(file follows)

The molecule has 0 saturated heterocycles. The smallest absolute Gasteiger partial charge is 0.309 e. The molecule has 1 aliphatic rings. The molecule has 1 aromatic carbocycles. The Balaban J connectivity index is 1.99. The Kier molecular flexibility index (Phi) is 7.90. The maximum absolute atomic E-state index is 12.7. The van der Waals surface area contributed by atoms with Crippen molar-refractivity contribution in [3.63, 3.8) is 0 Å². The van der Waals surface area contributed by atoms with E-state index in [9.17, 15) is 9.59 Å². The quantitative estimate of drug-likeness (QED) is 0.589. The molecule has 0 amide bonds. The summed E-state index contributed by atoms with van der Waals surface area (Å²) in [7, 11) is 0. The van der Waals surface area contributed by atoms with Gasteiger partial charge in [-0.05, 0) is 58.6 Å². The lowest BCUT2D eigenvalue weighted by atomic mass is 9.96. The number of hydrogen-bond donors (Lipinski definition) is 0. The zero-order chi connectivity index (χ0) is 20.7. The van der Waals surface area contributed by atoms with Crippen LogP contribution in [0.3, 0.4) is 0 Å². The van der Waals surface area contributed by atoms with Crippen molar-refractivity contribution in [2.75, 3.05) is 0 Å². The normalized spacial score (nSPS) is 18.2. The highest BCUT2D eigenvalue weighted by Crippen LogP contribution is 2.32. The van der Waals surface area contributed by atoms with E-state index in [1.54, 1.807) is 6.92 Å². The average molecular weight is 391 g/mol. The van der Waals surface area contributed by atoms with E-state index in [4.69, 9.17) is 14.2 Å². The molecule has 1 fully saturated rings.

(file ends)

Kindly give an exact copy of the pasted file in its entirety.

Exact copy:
The molecule has 0 saturated heterocycles. The smallest absolute Gasteiger partial charge is 0.309 e. The molecule has 1 aliphatic rings. The molecule has 1 aromatic carbocycles. The Balaban J connectivity index is 1.99. The Kier molecular flexibility index (Phi) is 7.90. The maximum absolute atomic E-state index is 12.7. The van der Waals surface area contributed by atoms with Crippen molar-refractivity contribution in [3.63, 3.8) is 0 Å². The van der Waals surface area contributed by atoms with E-state index in [9.17, 15) is 9.59 Å². The quantitative estimate of drug-likeness (QED) is 0.589. The molecule has 0 amide bonds. The summed E-state index contributed by atoms with van der Waals surface area (Å²) in [7, 11) is 0. The van der Waals surface area contributed by atoms with Gasteiger partial charge in [-0.05, 0) is 58.6 Å². The lowest BCUT2D eigenvalue weighted by atomic mass is 9.96. The number of hydrogen-bond donors (Lipinski definition) is 0. The zero-order chi connectivity index (χ0) is 20.7. The van der Waals surface area contributed by atoms with Crippen LogP contribution in [0.3, 0.4) is 0 Å². The van der Waals surface area contributed by atoms with Crippen molar-refractivity contribution in [2.75, 3.05) is 0 Å². The normalized spacial score (nSPS) is 18.2. The highest BCUT2D eigenvalue weighted by Crippen LogP contribution is 2.32. The van der Waals surface area contributed by atoms with E-state index in [1.54, 1.807) is 6.92 Å². The average molecular weight is 391 g/mol. The van der Waals surface area contributed by atoms with E-state index in [4.69, 9.17) is 14.2 Å². The molecule has 1 fully saturated rings.